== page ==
Energy saving technologies are less dependent on production capacities than on the manufactured product categories (facing bricks, large wall blocks, rooﬁng tiles etc) as well as other factors including raw materials, brick sizes, setting patterns (in terms of ﬂow resistance for heat transfer), the necessity of setting aids and other parameters. Raw material composition, together with brick size and setting patterns, determine drying and ﬁring times as well as process temperatures. Although this means that both small- and large-scale brick manufacturers can beneﬁt from new energy-saving technologies, generally a larger production capacity is energetically more effective than several smaller production units (see graph below).
[img_assist|nid=51849|title=Energy consumption of brick plants in relation to tonnage (Source: Lingl, measured values).|desc=|link=none|align=right|width=550|height=324]
Of course, of main concern for any brick company is product quality with colour, mechanical strength, frost resistance, geometric integrity and the avoidance of rejects. As such, the ﬁnished product with its speciﬁc properties should be viewed in relation to the overall production process. Methods of lowering energy consumption are heavily dependent on the main raw material of the product. For example, clays with low quartz content are generally easier to handle with an energy-optimised cooling zone, due to the lower impact of the cooling gradient during quartz transition. Raw materials with low or zero degassing potential (low content of organic matter and limestone) are easier to ﬁre with energetically optimised preheat proﬁles.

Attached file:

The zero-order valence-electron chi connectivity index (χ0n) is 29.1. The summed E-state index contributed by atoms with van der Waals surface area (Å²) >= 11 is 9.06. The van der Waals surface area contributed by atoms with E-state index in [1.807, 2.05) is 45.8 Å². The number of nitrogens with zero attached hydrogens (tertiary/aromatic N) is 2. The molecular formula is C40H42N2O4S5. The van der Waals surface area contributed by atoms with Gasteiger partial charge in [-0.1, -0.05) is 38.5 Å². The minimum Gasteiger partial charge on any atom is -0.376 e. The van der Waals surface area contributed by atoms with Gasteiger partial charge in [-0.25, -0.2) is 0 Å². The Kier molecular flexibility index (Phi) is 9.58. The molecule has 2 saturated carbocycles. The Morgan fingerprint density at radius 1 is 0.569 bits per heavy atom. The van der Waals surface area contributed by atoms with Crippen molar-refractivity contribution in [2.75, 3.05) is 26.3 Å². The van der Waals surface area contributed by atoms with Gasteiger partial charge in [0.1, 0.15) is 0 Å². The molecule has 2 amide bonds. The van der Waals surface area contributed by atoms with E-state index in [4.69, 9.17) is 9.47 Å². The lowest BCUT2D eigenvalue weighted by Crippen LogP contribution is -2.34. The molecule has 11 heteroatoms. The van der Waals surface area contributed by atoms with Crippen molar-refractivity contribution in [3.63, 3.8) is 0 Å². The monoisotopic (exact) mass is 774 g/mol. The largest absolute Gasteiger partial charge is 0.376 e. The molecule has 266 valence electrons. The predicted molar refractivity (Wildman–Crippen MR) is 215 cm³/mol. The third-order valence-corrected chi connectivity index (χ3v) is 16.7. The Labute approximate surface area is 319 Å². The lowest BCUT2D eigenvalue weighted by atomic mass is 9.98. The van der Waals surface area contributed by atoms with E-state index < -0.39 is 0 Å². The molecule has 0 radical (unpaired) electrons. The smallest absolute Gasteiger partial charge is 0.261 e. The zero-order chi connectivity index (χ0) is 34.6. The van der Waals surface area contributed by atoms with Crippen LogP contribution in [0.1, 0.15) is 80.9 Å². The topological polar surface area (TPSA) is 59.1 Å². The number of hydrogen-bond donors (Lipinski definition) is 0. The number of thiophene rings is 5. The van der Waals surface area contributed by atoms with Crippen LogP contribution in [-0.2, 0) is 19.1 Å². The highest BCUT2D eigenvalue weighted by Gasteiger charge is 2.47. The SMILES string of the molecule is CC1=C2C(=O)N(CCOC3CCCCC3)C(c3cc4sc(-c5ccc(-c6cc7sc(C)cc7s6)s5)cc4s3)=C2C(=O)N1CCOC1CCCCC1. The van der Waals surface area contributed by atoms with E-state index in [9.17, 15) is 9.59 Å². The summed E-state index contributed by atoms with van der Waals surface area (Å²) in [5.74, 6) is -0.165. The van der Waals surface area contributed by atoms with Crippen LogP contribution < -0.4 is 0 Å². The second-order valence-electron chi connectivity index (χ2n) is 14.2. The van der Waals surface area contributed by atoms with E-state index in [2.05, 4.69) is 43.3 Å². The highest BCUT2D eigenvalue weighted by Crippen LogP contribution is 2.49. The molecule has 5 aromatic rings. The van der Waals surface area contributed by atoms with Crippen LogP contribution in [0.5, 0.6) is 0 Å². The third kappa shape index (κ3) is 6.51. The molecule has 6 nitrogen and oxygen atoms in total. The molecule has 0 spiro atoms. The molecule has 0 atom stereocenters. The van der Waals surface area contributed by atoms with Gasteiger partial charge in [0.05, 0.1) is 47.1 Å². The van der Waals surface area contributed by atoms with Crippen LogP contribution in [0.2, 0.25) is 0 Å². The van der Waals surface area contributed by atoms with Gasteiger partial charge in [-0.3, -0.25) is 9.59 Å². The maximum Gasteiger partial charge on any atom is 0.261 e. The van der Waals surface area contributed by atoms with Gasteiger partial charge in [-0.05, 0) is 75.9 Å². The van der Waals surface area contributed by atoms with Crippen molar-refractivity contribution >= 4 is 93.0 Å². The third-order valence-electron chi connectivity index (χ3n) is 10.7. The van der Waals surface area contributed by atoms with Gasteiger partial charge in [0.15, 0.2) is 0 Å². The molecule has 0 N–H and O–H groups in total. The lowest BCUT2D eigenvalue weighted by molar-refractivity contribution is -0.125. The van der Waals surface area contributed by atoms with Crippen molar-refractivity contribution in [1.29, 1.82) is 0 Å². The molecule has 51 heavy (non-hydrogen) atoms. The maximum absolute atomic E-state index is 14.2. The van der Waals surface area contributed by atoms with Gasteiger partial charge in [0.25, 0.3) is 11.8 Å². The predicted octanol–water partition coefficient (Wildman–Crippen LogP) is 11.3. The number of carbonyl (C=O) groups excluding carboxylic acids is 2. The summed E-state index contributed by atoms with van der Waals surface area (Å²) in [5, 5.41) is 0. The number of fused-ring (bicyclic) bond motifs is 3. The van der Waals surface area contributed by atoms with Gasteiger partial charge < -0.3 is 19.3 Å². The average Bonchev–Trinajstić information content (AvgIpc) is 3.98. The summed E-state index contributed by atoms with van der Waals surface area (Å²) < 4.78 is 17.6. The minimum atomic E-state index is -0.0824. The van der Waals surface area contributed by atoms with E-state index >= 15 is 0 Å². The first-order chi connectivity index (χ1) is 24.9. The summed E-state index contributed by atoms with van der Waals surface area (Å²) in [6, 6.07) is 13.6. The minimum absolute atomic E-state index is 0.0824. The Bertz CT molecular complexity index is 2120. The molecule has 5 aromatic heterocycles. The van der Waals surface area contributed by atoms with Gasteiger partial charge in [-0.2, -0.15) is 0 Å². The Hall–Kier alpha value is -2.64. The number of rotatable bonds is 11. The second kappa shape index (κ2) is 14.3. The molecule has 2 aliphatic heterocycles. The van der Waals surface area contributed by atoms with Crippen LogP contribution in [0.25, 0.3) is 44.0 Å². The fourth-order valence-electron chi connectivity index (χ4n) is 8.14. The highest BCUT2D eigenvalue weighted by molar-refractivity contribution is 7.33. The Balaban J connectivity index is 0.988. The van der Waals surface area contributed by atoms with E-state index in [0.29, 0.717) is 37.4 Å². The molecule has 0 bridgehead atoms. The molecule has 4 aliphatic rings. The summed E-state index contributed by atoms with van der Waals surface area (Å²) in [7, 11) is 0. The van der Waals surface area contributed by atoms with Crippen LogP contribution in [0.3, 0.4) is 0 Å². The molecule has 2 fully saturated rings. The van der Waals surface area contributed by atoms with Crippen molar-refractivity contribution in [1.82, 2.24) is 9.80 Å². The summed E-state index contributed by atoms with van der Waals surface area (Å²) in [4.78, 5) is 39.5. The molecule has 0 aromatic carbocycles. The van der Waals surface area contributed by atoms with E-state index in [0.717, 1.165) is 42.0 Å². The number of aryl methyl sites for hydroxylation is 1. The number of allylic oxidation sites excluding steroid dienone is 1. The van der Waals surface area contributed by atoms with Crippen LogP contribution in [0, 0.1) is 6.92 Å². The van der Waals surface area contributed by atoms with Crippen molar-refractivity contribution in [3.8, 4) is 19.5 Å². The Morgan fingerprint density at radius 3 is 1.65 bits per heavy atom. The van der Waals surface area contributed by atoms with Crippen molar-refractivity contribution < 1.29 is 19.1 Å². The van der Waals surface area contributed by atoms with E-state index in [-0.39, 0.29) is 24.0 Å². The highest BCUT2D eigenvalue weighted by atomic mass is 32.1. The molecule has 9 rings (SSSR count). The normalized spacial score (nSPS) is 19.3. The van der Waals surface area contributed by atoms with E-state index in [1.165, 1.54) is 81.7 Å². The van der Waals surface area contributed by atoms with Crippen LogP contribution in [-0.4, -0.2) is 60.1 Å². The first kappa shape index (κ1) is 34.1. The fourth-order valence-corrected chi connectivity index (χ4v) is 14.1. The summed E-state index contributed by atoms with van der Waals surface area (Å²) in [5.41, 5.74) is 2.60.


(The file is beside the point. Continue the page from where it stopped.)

Where water content is higher, optimising the drying process has an inherently larger impact on total energy consumption. As such, higher energy saving potential can be expected with raw materials and manufacturing technologies with high water content, for example soft mud and moulded bricks.
Due to high transport costs in relation to the raw material value of ceramic building materials, as well as the relatively low added value, there is little room for optimising raw materials through the use of enhancers or additives.
Repair or replace?
The decision on whether to invest in new plant or modernise facilities depends ﬁrst on the condition of existing facilities, and second on what it is the company is trying to achieve. Where factory improvement is for the sake of reducing the consumption of fossil fuels, existing plants can often be retroﬁtted or modiﬁed with new kiln cars, for instance. It can be economically feasible to upgrade with preheated combustion air, improved setting patterns and better preheat and cooling processes, while still retaining most of the existing equipment. This also takes into account an upgrade to an energy-efficient dryer or the usage of alternative energy sources.